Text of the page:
Our ability to adapt to the current situation has proven that, despite challenges, we all have found ways to make the best of things. Businesses, nonprofits and government entities have adapted policies and day-to-day operations to meet the recommendations and orders from health officials and state leaders in the fight against the COVID-19 pandemic.
Unfortunately, while each entity is doing the best it can given the circumstances, what we’re doing likely fails to meet our pre-COVID standards, particularly in the classroom.
Countless parents in recent weeks have noted that, while they strive to keep their children engaged, learning and progressing, they have found that online learning is no substitute for time in a classroom.
Quick pivots to ensure students get a dose of learning each day and educators instituting even more creative ways to teach are admirable, but most parents, teachers and students long to return to the classroom.
There is no one-size-fits-all solution to public education. As educators have noted for years, children learn differently. Some learn best by reading about something, then practicing it. Others learn best by doing — tackling hands-on projects that demonstrate a concept. Some need breaks more often than others. Some need to stand; others prefer to sit. And, as many parents are discovering, some would rather stay in their pajamas in bed while completing school work.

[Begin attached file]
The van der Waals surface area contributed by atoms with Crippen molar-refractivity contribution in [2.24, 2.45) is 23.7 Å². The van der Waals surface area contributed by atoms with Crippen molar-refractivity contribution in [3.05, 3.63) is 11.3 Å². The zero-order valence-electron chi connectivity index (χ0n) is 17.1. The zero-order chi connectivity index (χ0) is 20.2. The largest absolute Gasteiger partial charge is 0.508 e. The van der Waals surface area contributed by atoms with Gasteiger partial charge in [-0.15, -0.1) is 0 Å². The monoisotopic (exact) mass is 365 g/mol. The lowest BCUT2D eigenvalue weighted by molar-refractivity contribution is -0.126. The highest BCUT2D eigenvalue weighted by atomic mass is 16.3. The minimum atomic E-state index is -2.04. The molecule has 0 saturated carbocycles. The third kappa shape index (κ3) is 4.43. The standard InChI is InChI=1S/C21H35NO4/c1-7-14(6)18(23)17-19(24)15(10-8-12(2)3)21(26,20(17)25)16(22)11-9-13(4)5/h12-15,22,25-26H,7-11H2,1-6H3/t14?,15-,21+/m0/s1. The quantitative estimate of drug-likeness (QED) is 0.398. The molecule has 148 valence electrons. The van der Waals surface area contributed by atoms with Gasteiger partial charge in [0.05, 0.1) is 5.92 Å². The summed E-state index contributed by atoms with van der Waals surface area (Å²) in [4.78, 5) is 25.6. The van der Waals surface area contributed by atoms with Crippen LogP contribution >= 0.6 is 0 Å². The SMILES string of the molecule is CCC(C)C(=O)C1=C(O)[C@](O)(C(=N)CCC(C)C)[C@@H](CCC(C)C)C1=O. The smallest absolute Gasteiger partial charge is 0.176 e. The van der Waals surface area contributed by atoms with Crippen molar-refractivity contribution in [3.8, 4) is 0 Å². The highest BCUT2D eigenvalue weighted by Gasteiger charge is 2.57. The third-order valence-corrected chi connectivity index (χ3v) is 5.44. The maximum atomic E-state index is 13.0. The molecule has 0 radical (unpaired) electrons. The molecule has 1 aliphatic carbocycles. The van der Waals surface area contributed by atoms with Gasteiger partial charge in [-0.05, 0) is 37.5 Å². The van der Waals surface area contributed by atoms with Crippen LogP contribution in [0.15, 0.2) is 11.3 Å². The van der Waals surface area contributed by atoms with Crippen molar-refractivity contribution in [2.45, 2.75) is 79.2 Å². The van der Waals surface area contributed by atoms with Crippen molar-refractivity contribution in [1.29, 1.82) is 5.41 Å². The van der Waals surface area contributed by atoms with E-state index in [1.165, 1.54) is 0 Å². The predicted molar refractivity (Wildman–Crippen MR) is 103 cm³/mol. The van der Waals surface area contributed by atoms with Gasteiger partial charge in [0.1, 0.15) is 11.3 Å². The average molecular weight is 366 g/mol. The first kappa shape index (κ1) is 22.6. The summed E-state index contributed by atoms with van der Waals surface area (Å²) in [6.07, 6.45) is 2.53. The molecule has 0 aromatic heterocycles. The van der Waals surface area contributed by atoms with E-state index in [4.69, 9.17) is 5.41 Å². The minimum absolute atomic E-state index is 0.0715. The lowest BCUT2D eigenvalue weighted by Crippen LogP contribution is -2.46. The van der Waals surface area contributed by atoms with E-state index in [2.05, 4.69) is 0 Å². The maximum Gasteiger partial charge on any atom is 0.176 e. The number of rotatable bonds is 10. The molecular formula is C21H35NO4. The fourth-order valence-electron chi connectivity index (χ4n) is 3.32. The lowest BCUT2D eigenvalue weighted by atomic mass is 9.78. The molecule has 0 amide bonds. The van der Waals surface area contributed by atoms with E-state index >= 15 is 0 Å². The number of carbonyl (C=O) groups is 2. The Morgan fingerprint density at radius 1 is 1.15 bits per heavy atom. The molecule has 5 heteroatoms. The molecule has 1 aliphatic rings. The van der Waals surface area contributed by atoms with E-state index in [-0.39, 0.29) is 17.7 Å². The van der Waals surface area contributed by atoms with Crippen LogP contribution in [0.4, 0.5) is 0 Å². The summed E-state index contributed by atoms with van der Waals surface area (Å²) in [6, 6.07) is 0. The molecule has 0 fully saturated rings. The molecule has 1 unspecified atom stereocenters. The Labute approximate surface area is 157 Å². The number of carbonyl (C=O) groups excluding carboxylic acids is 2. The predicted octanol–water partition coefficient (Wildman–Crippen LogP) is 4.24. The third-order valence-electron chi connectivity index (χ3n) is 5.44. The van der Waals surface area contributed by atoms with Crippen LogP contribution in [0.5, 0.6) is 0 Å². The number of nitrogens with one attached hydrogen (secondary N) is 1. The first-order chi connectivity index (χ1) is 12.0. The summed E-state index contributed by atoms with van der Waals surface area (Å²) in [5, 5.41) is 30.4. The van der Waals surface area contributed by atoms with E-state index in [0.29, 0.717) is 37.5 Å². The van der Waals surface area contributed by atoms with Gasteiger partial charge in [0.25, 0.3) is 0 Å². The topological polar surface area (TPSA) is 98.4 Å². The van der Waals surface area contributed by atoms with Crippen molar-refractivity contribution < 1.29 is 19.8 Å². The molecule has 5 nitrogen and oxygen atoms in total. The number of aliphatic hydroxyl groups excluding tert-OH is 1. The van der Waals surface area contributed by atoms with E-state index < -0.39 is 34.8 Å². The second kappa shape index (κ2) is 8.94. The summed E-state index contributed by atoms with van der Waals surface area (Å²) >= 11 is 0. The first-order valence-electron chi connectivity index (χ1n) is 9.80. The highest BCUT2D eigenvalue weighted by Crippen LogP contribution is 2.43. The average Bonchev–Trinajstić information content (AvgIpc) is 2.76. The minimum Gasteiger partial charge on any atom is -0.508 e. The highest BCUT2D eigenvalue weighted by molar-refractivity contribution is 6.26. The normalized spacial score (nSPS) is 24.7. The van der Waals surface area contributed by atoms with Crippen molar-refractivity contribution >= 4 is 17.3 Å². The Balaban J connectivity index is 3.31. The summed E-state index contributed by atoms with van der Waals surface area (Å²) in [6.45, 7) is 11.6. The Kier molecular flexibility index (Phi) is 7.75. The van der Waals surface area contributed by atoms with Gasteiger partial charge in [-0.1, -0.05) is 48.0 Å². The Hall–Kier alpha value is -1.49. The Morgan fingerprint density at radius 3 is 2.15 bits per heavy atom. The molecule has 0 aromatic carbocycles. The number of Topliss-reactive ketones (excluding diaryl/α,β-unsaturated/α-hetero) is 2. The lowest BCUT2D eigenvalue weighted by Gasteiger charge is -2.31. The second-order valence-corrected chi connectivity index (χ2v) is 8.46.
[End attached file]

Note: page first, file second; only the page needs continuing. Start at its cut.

A recent article on Education Week’s website noted that, while online courses provide some opportunity for students, most aren’t as effective as in-person classes, particularly for K-12 students.
The article (https://www.edweek.org/ew/articles/2020/03/23/how-effective-is-online-learning-what-the.html) cites an example of work Jessica Heppen and colleagues at the American Institutes for Research and the University of Chicago Consortium on School Research conducted. In that study, they randomly assigned students who had failed second semester Algebra I to either traditional or online credit recovery courses.
“Students’ credit-recovery success rates and algebra test scores were lower in the online setting,” the article states. “Students assigned to the online option also rated their class as more difficult than did their peers assigned to the face-to-face option.”
Other studies, too, have found that on average, online course taking is less effective than in-person teaching. This is especially true for students who struggle with in-person school to begin with but may also apply to students who thrive on classroom discussion and debate.
These, of course, are not definitive statements. Some students will do better online, especially if allowed to move at their own pace — whether that’s accelerated or more slowly. And, just as with in-person learning, many of the outcomes depend heavily on the skill, structure and expectations established by instructors.
While online classes are certainly more beneficial than no classes at all, only time will tell how the current experiment plays out for students. For now, most teachers, parents and even students look forward to the time they may return to the classroom, and we don’t blame them.
While technology has and will continue to be incorporated into K-12 education and options exist for online learning, the concept will need vast improvement before it reaches the caliber of face-to-face teaching in a classroom.